Facts First: Trump was overstating the numbers. There were 3,533 peopleaboard the Grand Princess: 2,422 guests and 1,111 crew members.

March 6: Trump falsely says US coronavirus numbers "are lower than just about anybody"

Trump said that "we have very low numbers compared to major countries throughout the world. Our numbers "are lower than just about anybody."

Facts First: Trump was exaggerating. The US did have fewer confirmed coronavirus cases than some countries, including China, Italy, Iran, South Korea, France and Germany. But it had more confirmed cases than big-population countries like India, Indonesia, Pakistan, Brazil, Russia and Nigeria, plus neighbors Mexico and Canada, plus many other high-income countries.

In addition, the number of confirmed cases is dependent on how many people are tested. The US was conducting fewer tests than some countries with much smaller populations.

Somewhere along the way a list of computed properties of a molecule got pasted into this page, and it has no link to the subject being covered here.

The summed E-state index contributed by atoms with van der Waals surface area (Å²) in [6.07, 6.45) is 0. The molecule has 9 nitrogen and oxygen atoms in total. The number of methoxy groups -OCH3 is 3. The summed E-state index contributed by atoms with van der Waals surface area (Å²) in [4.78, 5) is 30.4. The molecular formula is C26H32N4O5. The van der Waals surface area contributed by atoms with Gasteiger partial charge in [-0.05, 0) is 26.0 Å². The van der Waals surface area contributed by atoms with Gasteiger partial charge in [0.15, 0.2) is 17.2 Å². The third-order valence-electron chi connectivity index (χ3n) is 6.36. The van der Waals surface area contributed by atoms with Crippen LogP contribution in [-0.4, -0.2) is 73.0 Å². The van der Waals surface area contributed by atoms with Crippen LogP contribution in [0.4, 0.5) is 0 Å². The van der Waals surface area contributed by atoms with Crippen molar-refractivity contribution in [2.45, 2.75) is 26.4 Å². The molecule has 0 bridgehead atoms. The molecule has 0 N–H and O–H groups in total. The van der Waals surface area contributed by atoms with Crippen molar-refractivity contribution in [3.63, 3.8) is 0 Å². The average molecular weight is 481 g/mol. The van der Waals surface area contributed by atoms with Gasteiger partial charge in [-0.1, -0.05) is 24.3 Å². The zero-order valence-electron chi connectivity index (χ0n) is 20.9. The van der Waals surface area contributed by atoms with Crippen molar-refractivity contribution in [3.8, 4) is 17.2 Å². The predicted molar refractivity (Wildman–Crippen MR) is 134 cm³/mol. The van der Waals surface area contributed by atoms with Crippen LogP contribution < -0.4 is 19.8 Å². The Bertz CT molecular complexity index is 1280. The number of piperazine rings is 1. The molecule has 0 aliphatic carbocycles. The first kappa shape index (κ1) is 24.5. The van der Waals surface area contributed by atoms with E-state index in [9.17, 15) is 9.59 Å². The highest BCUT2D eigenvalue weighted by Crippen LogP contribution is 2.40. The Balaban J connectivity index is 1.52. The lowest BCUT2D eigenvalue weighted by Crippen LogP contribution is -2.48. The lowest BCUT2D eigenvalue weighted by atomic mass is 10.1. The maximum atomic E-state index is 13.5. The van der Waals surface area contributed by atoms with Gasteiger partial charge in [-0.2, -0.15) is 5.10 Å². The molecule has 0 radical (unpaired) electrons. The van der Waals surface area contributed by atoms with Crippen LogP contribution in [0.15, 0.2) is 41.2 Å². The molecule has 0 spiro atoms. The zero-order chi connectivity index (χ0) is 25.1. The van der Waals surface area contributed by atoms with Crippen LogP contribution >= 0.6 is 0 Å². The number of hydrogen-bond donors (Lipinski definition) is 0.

March 6: Trump baselessly muses that "maybe" the coronavirus improved US jobs numbers

Trump touted the jobs report for February, which showed a gain of 273,000 jobs. He then said that, instead of traveling abroad, "I think, you know, a lot of people are staying here and they're going to be doing their business here." He continued, "And maybe that's one of the reasons the job numbers are so good. We've had a lot of travel inside the USA."

Facts First: We can't definitively call this false, but there's no evidence to back it up. Reports suggest the domestic travel industry is also being hurt by the coronavirus.

In March, US airlines announced they were reducing domestic flights as well as international flights in March, and companies called off US conferences and limiting corporate travel. While industry experts said some particular domestic travel destinations could possibly benefit if the virus causes travelers to opt for local trips rather than international trips, there is no hard evidence for that yet.